Brave New World By Aldous Huxley

919 Words Jul 31st, 2016 4 Pages
In Brave New World, by Aldous Huxley, the social boundaries that we have today regarding sex does not exist, families are obsolete as citizens are made in Bokanovsky’s Process (one that does not require sex meaning, the need for parents is gone), and the government conditions their citizens from early ages to keep stability throughout its regime. Brave New World follows protagonist Bernard (and his hidden love for nature and struggle for freedom) through this society, revealing all of it’s glory, from soma to Helmholtz the literature lover to the Savage Reservation, where modern day beliefs still reside in this negative utopia, leading us to John the Savage, which leads to the ultimate conclusion of Bernard, Helmholtz and John the Savage. Aldous Huxley, through Brave New World, answers the question of what society would look like if the government gave people happiness and stability at the cost of individual freedom.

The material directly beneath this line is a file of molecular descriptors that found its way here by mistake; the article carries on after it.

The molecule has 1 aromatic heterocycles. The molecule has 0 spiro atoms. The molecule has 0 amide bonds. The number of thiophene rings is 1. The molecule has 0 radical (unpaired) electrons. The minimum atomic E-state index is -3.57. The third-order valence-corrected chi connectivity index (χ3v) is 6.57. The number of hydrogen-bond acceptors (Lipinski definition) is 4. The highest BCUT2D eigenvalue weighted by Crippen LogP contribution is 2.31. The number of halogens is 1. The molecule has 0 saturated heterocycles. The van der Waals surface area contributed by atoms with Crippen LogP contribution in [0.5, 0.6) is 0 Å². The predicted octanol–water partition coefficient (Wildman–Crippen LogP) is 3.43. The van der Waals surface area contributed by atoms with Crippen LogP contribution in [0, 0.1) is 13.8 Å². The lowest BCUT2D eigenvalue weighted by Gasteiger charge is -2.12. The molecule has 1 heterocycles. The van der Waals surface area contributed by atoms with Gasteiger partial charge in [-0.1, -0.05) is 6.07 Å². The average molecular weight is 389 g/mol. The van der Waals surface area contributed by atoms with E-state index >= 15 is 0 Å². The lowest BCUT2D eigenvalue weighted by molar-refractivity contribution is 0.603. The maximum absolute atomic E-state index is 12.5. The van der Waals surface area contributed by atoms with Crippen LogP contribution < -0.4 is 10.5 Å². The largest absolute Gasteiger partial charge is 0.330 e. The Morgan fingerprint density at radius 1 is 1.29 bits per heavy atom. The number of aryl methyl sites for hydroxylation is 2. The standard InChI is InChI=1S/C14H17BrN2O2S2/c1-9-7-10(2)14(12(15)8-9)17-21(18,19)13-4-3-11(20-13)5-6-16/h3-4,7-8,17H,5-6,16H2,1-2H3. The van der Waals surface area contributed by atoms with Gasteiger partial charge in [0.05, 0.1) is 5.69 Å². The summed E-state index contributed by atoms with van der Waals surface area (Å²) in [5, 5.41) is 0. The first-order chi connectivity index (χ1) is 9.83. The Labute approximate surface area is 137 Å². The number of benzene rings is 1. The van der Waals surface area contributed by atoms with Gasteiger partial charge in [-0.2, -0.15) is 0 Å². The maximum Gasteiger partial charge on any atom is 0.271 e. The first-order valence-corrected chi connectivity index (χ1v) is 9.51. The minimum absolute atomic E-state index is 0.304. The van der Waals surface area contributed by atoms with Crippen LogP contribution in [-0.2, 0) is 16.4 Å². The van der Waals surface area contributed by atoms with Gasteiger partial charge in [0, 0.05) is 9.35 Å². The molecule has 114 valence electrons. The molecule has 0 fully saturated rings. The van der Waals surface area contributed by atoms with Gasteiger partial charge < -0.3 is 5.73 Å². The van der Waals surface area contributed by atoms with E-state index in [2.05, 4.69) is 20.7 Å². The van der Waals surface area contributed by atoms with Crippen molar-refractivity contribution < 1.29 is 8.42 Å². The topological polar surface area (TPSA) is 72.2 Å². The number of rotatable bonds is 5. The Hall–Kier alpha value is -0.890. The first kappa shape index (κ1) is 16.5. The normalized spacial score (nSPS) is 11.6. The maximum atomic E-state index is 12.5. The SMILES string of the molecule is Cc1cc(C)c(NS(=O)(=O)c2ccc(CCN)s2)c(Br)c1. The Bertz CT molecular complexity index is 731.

The novel, Brave New World, shows us the severe contrast between the people whom were raised on the Savage Reservation in nature and learned language through literature versus the citizens of the Brave New World who were reproduced from machines whilst conditioned to fear certain things (nature and literature) at a young age. In Brave New World, “People are happy...they never want what they can’t get...they’re blissfully ignorant of passion...they’re so conditioned that they practically can’t help behaving as they ought to behave...and if anything should go…

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